Making University news digital

Research has shown that digital users are rarely interested in the press release articles which are often shown under a ‘News’ heading on a university website. Back in 2013, Paul Boag quoted a report from Chris Scott who stated that “less than 1% of visitors view a news release.” The digital communications team at the University of St Andrews found similar results when looking at the data surrounding press release news stories on the St Andrews website. This is possibly not surprising; press releases are designed and created for journalists and contacts within the media, and simply putting them online will not necessarily make them appealing to a wider audience.

Screen shot of Boagworld website - do users care about your latest news?

In order to produce and promote news which meets user needs and increases engagement, the digital communications team wanted to understand the purpose of news on the St Andrews website, and whether there was a better way to meet the needs of the institution. After engaging with stakeholders and colleagues in Corporate Communications and the news team, we came to understand that the news team aims to promote the research findings, teaching excellence and current initiatives of the University, both via external media sources and through direct communication with those connected to St Andrews. There is a requirement to provide information both to journalists, via traditional press releases, and digital users, who expect news to be immediate, relevant and engaging.

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Today, the digital communications team works with the news team to create a new type of news content for the University website. The content is created with users in mind; covering topics which analysis has shown there to be an interest in, and incorporating vivid images, compelling video content and exclusive interviews. The stories – no longer promoted as ‘news’ – are not time sensitive, and are promoted on the University homepage and social media accounts for a one-month period.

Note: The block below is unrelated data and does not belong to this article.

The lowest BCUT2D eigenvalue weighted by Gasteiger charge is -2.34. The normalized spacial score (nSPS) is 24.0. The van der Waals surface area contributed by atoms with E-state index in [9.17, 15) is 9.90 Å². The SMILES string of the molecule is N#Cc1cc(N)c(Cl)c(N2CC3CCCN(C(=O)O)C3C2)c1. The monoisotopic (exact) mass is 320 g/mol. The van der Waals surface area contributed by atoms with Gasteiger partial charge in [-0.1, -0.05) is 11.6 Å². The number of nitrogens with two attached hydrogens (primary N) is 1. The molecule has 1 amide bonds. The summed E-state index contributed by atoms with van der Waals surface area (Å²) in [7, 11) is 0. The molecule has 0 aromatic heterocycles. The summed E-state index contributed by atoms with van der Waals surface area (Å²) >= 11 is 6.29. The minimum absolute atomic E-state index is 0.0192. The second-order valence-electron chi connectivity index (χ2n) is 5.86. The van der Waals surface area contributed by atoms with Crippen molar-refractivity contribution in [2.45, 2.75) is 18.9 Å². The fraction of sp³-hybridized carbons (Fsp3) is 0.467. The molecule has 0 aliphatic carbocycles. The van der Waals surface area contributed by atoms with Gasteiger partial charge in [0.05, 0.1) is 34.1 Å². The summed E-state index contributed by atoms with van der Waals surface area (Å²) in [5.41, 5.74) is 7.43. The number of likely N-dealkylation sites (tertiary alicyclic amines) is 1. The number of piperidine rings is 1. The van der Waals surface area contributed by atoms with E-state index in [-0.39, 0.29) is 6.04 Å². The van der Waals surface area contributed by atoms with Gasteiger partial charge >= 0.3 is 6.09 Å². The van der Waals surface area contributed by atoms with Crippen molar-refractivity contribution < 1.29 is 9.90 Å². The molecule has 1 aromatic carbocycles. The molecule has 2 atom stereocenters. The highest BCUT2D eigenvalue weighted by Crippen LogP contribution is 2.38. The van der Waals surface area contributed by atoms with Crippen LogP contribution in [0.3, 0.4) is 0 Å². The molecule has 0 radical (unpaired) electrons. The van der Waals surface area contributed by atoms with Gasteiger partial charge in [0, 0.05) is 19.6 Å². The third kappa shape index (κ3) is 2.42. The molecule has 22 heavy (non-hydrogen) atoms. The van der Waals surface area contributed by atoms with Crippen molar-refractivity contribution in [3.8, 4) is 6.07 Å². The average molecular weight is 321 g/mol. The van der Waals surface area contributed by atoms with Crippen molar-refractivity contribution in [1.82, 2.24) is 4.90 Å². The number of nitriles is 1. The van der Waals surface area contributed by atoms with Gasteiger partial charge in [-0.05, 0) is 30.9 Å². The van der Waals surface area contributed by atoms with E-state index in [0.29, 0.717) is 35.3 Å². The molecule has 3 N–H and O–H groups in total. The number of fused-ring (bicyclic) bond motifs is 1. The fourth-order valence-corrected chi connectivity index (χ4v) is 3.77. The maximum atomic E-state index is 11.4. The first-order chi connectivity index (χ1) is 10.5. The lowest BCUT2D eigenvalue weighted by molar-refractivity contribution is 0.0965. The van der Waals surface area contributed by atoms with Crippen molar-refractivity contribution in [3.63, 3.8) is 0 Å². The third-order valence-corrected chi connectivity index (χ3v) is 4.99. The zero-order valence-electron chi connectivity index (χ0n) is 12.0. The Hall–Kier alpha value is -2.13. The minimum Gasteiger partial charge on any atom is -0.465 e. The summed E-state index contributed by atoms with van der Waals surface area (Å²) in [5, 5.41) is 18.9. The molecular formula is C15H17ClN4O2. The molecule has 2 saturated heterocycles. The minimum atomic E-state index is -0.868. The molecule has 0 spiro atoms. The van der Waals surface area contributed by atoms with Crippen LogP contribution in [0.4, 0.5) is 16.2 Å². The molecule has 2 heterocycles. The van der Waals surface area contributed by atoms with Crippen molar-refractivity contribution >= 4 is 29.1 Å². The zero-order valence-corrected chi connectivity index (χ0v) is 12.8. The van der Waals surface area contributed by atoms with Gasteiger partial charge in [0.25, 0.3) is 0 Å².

We have mentioned our approach to creating this kind of news story before,  but recent examples of the long form news stories created are as follows:

These stories are responsive, using a modular design which is pulled from the St Andrews digital pattern library. The design matches the wider redesign of the St Andrews website, and the patterns designed for these pages have since been used in further developments. The content team now publishes out one long form story a month, showcasing the exciting research, teaching and projects taking place across the University. These stories are supported by promotion on social media, internal communications and through the contacts built within Schools and Departments.

Views of the long form stories in 2016

Data has shown a strong positive response to this new manner of displaying academic and University news to the St Andrews audience. Since the first new style content pages went live, these four stories have been viewed over 4,700 times. The pages are viewed, on average, for over 3 minutes, which is more than 100% longer than the time spent on pages on the University website as a whole. In addition, feedback from colleagues across the University has been positive, with members of the academic community contacting the team with ideas for future long form stories.

We believe that our approach puts us at the forefront of curating, moulding and promoting news in UK higher education; and we intend to integrate long form stories into our digital toolkit for future projects. With websites such as Buzzfeed, Vice and Pitchfork creating regular long form stories, Medium providing a platform to create long form stories, and Forbes advocating the use of this channel to communicate with millennials, we can only see the attraction of these stories growing.

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